So Mun gets back to the office, writes it up and it duly gets a lot of attention. Which apparently upsets one of our dear comrades in online journalism, a writer for a site we shall refer to only as The Reg. In a masterful piece of poutery, the ancient master behind the keyboard complained that not only were we guilty of schlock sensationalism but that we'd nicked his question. Which is like getting told off by a New Hampshire bishop for being a bit camp: praise indeed. Mun is suitably abashed, and we promise to try harder to uphold the standards so blazingly exemplified by the site in question.
Now, what was that about Prince Charles?
You can't keep a good hack down. We try, lord knows we try, but every so often Graeme "Scoop" Wearden escapes from the basement and goes out into the field in search of news. This time, his capacious hooter for hot poop led him to the Houses of Parliament where Lord Phillips of Sudbury has convened a meeting looking into the Regulation of Investigatory Powers Act. Now, Wearden is no stranger to the corridors of power -- the doors, however, are a different matter. The first committee room he sailed into turned out to contain a rather startled collection of Important People dealing with Northern Ireland, and you can judge for yourself over the coming weeks and months the effect Wearden's unwarranted intervention has had on that benighted province.
He escaped capture in a thrilling chase through the Palace of Westminster, with armed police and bazooka-toting balaclavas in hot pursuit (OK, I made that bit up), and eventually found the right room. No stopping our lad!
You can read his report of the event in the news section but a couple of points were left out. One was the contribution of the Earl of Erroll who muttered that the Home Office was "talking bollocks". This was shortly after Simon Watkin of the HO was argued that it was better to widen RIPA's powers now and then tighten up the flaws later. Wearden was so shocked by this example of noble forthrightness that he couldn't be quite sure what the Earl had said, but fortunately his lordship boldly reiterated his point. "It's the usual load of Home Office bollocks." Couldn't have put it better myself.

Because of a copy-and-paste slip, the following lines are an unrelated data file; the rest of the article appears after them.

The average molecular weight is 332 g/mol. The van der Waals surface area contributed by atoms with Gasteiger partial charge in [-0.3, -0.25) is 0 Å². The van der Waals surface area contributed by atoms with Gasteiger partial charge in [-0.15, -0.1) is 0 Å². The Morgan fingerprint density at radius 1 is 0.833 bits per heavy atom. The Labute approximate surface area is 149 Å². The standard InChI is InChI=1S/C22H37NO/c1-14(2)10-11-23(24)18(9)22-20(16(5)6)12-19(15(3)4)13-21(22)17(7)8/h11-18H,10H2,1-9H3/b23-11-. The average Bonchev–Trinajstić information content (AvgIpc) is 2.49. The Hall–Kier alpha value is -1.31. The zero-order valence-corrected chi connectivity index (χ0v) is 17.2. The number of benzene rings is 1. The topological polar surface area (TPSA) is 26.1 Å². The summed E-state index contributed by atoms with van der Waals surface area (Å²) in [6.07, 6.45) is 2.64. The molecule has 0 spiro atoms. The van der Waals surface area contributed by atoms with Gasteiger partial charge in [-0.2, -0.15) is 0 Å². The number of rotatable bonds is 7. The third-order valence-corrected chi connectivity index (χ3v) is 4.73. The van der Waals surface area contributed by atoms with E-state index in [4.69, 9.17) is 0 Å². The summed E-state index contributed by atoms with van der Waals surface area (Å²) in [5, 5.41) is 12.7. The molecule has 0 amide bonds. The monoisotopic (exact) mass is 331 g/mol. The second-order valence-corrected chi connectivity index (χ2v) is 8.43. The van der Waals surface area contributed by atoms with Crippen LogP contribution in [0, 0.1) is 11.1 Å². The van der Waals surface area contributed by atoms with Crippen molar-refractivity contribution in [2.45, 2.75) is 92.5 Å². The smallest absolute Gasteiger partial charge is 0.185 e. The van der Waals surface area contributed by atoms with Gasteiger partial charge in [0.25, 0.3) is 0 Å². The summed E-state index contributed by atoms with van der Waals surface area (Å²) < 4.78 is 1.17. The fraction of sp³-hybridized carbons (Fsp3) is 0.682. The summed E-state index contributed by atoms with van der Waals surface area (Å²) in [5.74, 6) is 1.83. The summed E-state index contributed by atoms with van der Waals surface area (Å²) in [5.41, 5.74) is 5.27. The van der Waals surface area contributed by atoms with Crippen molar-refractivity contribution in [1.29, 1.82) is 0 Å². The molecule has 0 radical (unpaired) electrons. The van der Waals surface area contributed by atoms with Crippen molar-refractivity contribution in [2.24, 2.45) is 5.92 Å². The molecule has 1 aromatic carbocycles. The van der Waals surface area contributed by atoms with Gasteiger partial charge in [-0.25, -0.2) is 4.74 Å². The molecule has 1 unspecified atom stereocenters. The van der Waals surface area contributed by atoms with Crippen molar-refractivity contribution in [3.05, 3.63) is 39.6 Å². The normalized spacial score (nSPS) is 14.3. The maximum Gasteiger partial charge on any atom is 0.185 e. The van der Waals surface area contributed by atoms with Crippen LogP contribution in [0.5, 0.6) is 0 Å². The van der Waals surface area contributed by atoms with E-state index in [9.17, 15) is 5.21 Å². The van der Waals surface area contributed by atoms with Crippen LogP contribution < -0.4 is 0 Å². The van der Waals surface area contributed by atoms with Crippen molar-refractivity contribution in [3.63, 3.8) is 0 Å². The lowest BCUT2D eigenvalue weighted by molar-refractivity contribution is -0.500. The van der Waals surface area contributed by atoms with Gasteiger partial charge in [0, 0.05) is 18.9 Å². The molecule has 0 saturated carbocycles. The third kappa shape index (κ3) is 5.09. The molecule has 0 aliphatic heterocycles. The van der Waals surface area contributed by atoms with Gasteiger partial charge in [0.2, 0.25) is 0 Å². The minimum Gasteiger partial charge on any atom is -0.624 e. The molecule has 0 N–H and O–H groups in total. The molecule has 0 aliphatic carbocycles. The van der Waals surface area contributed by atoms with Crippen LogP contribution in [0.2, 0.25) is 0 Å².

And as for the other thing that Wearden found out... well, that's coming soon to a news story near you next week.
I have never made a secret of the enormous incomprehension I feel when confronted with consultants. Individually they're not too bad, but when they mass into an army and set out to lay siege to corporate budgets I fear for my sanity. I simply cannot understand why people give them so much money for what seems to be evanescent drivel. Words fail me – but not before I try them out: balderdash, witless meandering, expensive heaps of steaming offal disguised as prime steak. I really should ask the Earl of Erroll for tips next time I have to deal with these people.
Take today's press release from Cap Gemini Ernst & Young: New Approach To ERP Projects Set To Deliver 20-30 percent ROI. This wonderful New Approach is called EDPI, or Event Driven Package Implementation, and it alone can help the problem that nearly sixty percent of customers don't believe they get a return on investment from enterprise resource planning. No matter that they got so disappointed because they believed the bloody consultants in the first place – no, what they need is yet more of the same sort of thing.